IP-10 is Interferon gamma (INF-γ) inducible protein 10. It is a chemokine, and important for recruiting natural killer cells to the myocardium, and for limiting viral duplication in murine (mice/rodent) coxsackievirus infection.
Alternative names[edit | edit source]
IP-10 is also known as:
- C-X-C motif chemokine 10
- IFN-γ inducible protein 10
- Interferon gamma inducible protein 10
- 10 kDa interferon-gamma induced protein
Notable studies[edit | edit source]
- This study found "compelling evidence" of the role of several cytokines/chemokine]]s in the physiological and cognitive pathology in a group of patients with chronic fatigue syndrome, although these patients were selected using the Oxford criteria, which includes many patients with chronic fatigue not caused by ME/CFS.
Learn more[edit | edit source]
See also[edit | edit source]
References[edit | edit source]
- "CXCL10 - C-X-C motif chemokine 10 precursor - Homo sapiens (Human) - CXCL10 gene & protein". www.uniprot.org. Retrieved Jan 24, 2019.
- Loux, Tara J.; Lotze, Michael T.; Zeh, Herbert J. (Jan 1, 2010). Lotze, Michael T.; Thomson, Angus W., eds. "Chapter Fourteen - NK cells as recipients of cytokine signals". San Diego: Academic Press: 189–201. ISBN 9780123704542.
- Lee, James J.; Rosenberg, Helene F., eds. (Jan 1, 2013). "Chapter 6 - Eosinophil Trafficking". Eosinophils in Health and Disease. Boston: Academic Press: 121–166. ISBN 9780123943859.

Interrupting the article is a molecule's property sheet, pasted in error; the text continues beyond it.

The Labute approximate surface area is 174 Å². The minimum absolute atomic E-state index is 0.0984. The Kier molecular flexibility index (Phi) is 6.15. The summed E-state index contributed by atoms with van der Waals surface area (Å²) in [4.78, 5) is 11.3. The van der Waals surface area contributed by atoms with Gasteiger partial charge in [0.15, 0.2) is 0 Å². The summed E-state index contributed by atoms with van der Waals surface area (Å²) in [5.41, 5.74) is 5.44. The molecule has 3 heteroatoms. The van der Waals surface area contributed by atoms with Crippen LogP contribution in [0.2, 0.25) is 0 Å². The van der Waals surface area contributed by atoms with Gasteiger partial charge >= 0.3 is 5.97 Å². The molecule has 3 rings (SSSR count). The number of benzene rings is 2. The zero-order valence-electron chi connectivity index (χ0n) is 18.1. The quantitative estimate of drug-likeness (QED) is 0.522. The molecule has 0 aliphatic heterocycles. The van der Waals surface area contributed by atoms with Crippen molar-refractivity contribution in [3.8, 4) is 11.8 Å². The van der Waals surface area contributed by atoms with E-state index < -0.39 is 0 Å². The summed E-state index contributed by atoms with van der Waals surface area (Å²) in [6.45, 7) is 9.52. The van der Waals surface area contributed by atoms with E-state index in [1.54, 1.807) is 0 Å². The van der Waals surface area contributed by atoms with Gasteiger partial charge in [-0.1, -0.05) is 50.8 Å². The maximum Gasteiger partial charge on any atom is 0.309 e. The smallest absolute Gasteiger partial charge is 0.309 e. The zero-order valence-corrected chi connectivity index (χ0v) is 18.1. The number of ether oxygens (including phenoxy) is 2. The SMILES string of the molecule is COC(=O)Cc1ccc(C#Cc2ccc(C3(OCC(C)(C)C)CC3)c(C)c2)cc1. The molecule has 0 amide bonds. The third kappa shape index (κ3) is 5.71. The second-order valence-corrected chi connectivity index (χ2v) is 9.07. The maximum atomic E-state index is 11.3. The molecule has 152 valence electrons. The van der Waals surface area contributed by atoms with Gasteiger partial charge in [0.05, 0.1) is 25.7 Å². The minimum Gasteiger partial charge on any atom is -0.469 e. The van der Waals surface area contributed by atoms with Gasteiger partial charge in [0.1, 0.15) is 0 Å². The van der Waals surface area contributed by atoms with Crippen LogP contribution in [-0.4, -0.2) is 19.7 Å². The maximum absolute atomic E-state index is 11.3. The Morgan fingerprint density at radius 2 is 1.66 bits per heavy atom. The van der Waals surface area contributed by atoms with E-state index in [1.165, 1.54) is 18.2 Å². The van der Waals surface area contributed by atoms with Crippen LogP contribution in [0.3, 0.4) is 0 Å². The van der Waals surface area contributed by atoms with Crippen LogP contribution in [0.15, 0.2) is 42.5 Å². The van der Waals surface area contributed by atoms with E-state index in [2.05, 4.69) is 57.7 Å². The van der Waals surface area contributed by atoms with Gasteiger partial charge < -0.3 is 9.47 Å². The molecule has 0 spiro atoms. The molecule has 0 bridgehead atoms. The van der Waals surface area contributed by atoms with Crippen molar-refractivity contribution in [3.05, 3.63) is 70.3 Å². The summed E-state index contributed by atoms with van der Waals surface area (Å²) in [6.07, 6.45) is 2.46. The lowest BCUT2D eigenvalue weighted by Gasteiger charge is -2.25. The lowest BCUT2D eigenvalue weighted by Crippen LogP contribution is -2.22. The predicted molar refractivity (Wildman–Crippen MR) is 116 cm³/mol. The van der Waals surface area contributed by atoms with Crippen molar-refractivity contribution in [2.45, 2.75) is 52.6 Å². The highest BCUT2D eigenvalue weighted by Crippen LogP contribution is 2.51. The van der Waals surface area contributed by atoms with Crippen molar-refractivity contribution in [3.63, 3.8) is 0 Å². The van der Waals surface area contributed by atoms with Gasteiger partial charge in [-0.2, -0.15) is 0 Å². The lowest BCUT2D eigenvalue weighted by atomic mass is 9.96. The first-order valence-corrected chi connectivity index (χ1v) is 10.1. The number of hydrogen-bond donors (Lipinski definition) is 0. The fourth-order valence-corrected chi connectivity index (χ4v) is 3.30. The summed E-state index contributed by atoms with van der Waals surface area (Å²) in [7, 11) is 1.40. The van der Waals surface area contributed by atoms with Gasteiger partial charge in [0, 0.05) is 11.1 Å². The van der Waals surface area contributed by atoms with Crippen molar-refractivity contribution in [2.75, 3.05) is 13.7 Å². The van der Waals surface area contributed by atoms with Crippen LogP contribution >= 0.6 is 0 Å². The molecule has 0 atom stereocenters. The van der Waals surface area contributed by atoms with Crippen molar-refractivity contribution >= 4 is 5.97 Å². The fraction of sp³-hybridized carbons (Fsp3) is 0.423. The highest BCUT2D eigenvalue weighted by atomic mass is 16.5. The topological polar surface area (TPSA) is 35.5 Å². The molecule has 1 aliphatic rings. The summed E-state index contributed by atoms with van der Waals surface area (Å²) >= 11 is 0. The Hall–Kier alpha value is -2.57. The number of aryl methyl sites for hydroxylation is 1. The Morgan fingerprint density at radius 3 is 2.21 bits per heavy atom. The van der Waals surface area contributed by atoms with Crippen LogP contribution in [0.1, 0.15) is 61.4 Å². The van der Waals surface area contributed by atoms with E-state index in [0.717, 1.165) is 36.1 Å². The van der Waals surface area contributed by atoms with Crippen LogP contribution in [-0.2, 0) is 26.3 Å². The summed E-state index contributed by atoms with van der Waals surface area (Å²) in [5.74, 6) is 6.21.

- McArdle, Anne; Gusnanto, Arief; Earl, Kate; Sakellariou, George; Lawton, Clare; Owens, Daniel; Close, Graeme; Beadsworth, Michael; Dye, Louise (Apr 1, 2017). "The role of IP-10 in Chronic Fatigue Syndrome". The FASEB Journal. 1 (1_supplement): lb789. doi:10.1096/fasebj.31.1_supplement.lb789.
chronic fatigue syndrome (CFS) - A controversial term, invented by the U.S. Centers for Disease Control, that generally refers to a collection of symptoms as “fatigue”. There have been multiple attempts to come up with a set of diagnostic criteria to define this term, but few of those diagnostic criteria are currently in use. Previous attempts to define this term include the Fukuda criteria and the Oxford criteria. Some view the term as a useful diagnostic category for people with long-term fatigue of unexplained origin. Others view the term as a derogatory term borne out of animus towards patients. Some view the term as a synonym of myalgic encephalomyelitis, while others view myalgic encephalomyelitis as a distinct disease.